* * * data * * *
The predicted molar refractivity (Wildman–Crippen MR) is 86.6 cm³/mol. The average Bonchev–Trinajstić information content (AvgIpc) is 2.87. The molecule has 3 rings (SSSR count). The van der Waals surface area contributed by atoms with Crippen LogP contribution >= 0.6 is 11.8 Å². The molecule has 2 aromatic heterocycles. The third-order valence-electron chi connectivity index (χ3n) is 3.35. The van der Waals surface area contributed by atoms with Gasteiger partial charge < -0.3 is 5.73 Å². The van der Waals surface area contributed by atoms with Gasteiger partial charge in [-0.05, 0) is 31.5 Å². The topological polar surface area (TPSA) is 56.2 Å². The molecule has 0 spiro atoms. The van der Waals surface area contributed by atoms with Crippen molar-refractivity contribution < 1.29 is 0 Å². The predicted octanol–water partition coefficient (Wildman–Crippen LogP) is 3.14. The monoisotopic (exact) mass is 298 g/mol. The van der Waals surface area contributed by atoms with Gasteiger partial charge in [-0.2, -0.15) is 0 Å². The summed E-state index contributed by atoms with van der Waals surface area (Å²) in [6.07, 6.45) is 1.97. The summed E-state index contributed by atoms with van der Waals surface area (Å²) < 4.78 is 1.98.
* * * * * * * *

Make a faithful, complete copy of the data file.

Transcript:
The predicted molar refractivity (Wildman–Crippen MR) is 86.6 cm³/mol. The average Bonchev–Trinajstić information content (AvgIpc) is 2.87. The molecule has 3 rings (SSSR count). The van der Waals surface area contributed by atoms with Crippen LogP contribution >= 0.6 is 11.8 Å². The molecule has 2 aromatic heterocycles. The third-order valence-electron chi connectivity index (χ3n) is 3.35. The van der Waals surface area contributed by atoms with Gasteiger partial charge < -0.3 is 5.73 Å². The van der Waals surface area contributed by atoms with Gasteiger partial charge in [-0.05, 0) is 31.5 Å². The topological polar surface area (TPSA) is 56.2 Å². The molecule has 0 spiro atoms. The van der Waals surface area contributed by atoms with Crippen molar-refractivity contribution < 1.29 is 0 Å². The predicted octanol–water partition coefficient (Wildman–Crippen LogP) is 3.14. The monoisotopic (exact) mass is 298 g/mol. The van der Waals surface area contributed by atoms with Gasteiger partial charge in [-0.2, -0.15) is 0 Å². The summed E-state index contributed by atoms with van der Waals surface area (Å²) in [6.07, 6.45) is 1.97. The summed E-state index contributed by atoms with van der Waals surface area (Å²) < 4.78 is 1.98.